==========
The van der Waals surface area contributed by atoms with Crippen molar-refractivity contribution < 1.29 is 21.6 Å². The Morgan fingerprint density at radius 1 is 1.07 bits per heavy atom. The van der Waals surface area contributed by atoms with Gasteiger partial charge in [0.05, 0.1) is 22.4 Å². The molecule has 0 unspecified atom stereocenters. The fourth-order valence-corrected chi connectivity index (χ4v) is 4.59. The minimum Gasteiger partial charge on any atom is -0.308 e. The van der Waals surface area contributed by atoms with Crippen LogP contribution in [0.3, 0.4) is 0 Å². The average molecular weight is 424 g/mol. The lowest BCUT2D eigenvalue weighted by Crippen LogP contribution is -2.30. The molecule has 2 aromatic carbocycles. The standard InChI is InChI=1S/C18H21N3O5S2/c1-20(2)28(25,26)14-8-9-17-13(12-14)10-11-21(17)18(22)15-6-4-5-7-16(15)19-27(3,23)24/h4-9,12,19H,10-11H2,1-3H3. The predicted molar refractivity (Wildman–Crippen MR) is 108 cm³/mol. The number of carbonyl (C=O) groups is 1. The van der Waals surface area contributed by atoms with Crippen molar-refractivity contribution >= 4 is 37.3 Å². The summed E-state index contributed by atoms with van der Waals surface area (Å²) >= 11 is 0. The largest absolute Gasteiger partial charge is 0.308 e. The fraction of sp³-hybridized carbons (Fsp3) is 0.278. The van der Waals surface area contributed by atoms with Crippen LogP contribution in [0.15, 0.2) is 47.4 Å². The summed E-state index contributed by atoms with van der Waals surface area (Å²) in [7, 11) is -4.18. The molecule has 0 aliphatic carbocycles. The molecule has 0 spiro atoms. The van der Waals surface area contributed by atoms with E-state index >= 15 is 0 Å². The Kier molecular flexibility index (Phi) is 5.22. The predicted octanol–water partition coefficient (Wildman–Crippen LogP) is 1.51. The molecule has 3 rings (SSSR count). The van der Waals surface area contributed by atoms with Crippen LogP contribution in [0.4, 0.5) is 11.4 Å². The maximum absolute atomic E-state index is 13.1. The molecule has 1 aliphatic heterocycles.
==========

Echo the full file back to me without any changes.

The van der Waals surface area contributed by atoms with Crippen molar-refractivity contribution < 1.29 is 21.6 Å². The Morgan fingerprint density at radius 1 is 1.07 bits per heavy atom. The van der Waals surface area contributed by atoms with Gasteiger partial charge in [0.05, 0.1) is 22.4 Å². The molecule has 0 unspecified atom stereocenters. The fourth-order valence-corrected chi connectivity index (χ4v) is 4.59. The minimum Gasteiger partial charge on any atom is -0.308 e. The van der Waals surface area contributed by atoms with Crippen LogP contribution in [0.3, 0.4) is 0 Å². The average molecular weight is 424 g/mol. The lowest BCUT2D eigenvalue weighted by Crippen LogP contribution is -2.30. The molecule has 2 aromatic carbocycles. The standard InChI is InChI=1S/C18H21N3O5S2/c1-20(2)28(25,26)14-8-9-17-13(12-14)10-11-21(17)18(22)15-6-4-5-7-16(15)19-27(3,23)24/h4-9,12,19H,10-11H2,1-3H3. The predicted molar refractivity (Wildman–Crippen MR) is 108 cm³/mol. The number of carbonyl (C=O) groups is 1. The van der Waals surface area contributed by atoms with Crippen molar-refractivity contribution >= 4 is 37.3 Å². The summed E-state index contributed by atoms with van der Waals surface area (Å²) >= 11 is 0. The largest absolute Gasteiger partial charge is 0.308 e. The fraction of sp³-hybridized carbons (Fsp3) is 0.278. The van der Waals surface area contributed by atoms with Crippen LogP contribution in [0.15, 0.2) is 47.4 Å². The summed E-state index contributed by atoms with van der Waals surface area (Å²) in [7, 11) is -4.18. The molecule has 0 aliphatic carbocycles. The molecule has 0 spiro atoms. The van der Waals surface area contributed by atoms with E-state index >= 15 is 0 Å². The Kier molecular flexibility index (Phi) is 5.22. The predicted octanol–water partition coefficient (Wildman–Crippen LogP) is 1.51. The molecule has 3 rings (SSSR count). The van der Waals surface area contributed by atoms with Crippen LogP contribution in [0.4, 0.5) is 11.4 Å². The maximum absolute atomic E-state index is 13.1. The molecule has 1 aliphatic heterocycles.